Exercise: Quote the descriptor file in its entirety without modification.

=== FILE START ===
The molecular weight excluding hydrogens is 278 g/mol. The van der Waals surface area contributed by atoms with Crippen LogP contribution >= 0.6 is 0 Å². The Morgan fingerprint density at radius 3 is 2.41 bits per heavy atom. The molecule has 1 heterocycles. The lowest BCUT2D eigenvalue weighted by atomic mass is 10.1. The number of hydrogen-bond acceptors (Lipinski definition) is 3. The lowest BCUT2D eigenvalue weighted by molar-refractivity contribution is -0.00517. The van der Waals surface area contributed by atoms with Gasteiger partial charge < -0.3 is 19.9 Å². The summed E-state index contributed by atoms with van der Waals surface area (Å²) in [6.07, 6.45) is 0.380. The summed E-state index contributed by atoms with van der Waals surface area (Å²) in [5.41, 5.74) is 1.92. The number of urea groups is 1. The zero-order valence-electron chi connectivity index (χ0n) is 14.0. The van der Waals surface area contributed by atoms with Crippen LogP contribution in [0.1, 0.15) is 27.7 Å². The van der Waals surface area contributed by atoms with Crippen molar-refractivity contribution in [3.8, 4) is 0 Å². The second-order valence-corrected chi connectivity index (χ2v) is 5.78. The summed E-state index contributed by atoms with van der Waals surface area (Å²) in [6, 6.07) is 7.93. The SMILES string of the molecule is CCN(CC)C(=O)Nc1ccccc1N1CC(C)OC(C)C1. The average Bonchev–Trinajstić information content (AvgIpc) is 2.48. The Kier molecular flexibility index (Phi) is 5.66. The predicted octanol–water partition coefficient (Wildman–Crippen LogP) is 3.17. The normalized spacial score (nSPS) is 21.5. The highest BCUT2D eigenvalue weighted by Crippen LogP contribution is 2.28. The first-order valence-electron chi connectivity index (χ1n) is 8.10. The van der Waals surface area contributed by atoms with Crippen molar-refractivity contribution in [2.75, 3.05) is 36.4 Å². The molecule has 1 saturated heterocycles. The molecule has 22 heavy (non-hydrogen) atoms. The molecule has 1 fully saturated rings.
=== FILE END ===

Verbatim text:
The molecular weight excluding hydrogens is 278 g/mol. The van der Waals surface area contributed by atoms with Crippen LogP contribution >= 0.6 is 0 Å². The Morgan fingerprint density at radius 3 is 2.41 bits per heavy atom. The molecule has 1 heterocycles. The lowest BCUT2D eigenvalue weighted by atomic mass is 10.1. The number of hydrogen-bond acceptors (Lipinski definition) is 3. The lowest BCUT2D eigenvalue weighted by molar-refractivity contribution is -0.00517. The van der Waals surface area contributed by atoms with Gasteiger partial charge < -0.3 is 19.9 Å². The summed E-state index contributed by atoms with van der Waals surface area (Å²) in [6.07, 6.45) is 0.380. The summed E-state index contributed by atoms with van der Waals surface area (Å²) in [5.41, 5.74) is 1.92. The number of urea groups is 1. The zero-order valence-electron chi connectivity index (χ0n) is 14.0. The van der Waals surface area contributed by atoms with Crippen LogP contribution in [0.1, 0.15) is 27.7 Å². The van der Waals surface area contributed by atoms with Crippen molar-refractivity contribution in [3.8, 4) is 0 Å². The second-order valence-corrected chi connectivity index (χ2v) is 5.78. The summed E-state index contributed by atoms with van der Waals surface area (Å²) in [6, 6.07) is 7.93. The SMILES string of the molecule is CCN(CC)C(=O)Nc1ccccc1N1CC(C)OC(C)C1. The average Bonchev–Trinajstić information content (AvgIpc) is 2.48. The Kier molecular flexibility index (Phi) is 5.66. The predicted octanol–water partition coefficient (Wildman–Crippen LogP) is 3.17. The normalized spacial score (nSPS) is 21.5. The highest BCUT2D eigenvalue weighted by Crippen LogP contribution is 2.28. The first-order valence-electron chi connectivity index (χ1n) is 8.10. The van der Waals surface area contributed by atoms with Crippen molar-refractivity contribution in [2.75, 3.05) is 36.4 Å². The molecule has 1 saturated heterocycles. The molecule has 22 heavy (non-hydrogen) atoms. The molecule has 1 fully saturated rings.